- An estimated one to 1.5 billion barrels of oil were released into the environment. After most burned, 25 to 40 million barrels ended up spread across the desert and 11 million barrels in the Persian Gulf, according to a 2012 paper published in Remote Sensing of Environment. For comparison, the 2010 Deepwater Horizon spill into the Gulf of Mexico is estimated to have released nearly 5 million barrels of oil. Kuwait's landscape has recovered somewhat. Clean up efforts have removed 21 million barrels of oil from the desert, but an estimated 1 million barrels still remain.
- NASA, “Landsat Top Ten - Kuwait Oil Fires”, (07.23.12).
- I’ve said many times that there isn’t a country in the world that would find billions of barrels of oil and leave it in the ground while there is a market for it.
- Justin Trudeau, speaking about the Trans Mountain Pipeline. As quoted by The Guardian, Canada approves controversial Kinder Morgan oil pipeline (30 November 2016).
- The most important strategic resource during the Cold War was oil. The first half of the twentieth century had seen its rise from a minor source of energy to becoming the substance that made modern states work. Armies depended on it for transport, and civilian economies depended on it for production. The Soviet Union became self-sufficient in 1954, so it was not competing with the West for access to foreign oil for its own sake. But the post-Stalin Moscow leaders knew how dependent US allies were on oil imports for their economic development. In western Europe dependence on oil for energy consumption increased from less than 10 percent in 1945 to over a third in 1960. In Japan the figures were even more striking: from 6 percent to 40. Eight-five percent of western Europe’s imports came from the Middle East already by 1950. For the United States, which up to 1970 relied primarily on its own production for domestic use, controlling access to Middle Eastern oil was therefore still of major strategic importance.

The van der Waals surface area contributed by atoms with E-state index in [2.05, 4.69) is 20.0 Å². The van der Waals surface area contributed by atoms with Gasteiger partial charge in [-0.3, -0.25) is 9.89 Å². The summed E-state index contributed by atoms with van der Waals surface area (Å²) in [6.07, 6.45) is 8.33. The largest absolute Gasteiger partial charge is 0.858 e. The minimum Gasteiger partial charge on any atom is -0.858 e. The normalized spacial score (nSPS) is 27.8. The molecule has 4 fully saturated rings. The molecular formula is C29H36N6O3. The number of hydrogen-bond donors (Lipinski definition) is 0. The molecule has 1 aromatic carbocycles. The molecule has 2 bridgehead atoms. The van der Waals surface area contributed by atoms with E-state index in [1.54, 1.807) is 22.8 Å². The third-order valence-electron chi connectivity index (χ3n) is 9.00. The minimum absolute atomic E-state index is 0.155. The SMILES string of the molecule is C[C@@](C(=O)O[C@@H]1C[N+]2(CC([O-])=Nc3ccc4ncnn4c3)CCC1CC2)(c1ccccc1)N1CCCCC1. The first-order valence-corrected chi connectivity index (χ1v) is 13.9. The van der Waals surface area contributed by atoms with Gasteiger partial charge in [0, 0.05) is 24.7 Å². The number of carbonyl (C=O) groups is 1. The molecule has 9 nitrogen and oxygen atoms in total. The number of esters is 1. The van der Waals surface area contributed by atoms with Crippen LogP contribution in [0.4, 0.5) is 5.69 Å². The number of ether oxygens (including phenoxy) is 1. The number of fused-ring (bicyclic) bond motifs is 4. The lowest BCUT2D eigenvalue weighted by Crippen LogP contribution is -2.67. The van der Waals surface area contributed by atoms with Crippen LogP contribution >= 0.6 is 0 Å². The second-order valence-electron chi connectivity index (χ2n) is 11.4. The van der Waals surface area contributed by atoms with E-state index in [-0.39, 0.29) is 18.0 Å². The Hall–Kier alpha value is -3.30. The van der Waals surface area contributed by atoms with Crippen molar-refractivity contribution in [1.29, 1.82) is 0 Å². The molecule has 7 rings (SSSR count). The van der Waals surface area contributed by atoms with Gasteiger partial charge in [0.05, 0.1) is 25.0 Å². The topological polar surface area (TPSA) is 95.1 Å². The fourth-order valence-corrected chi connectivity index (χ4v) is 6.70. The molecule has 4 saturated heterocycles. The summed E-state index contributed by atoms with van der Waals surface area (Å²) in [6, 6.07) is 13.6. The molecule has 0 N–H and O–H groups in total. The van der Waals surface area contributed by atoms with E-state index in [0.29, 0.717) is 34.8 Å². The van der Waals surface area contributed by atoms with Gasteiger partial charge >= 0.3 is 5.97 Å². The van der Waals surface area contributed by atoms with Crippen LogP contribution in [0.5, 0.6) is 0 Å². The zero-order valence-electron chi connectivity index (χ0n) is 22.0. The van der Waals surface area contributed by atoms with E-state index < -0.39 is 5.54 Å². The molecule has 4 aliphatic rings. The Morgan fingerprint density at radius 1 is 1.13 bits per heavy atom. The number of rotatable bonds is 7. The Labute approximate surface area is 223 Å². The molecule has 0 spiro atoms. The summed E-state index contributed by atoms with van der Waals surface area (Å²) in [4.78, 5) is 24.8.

- Odd Arne Westad, The Cold War: A Global History (2017)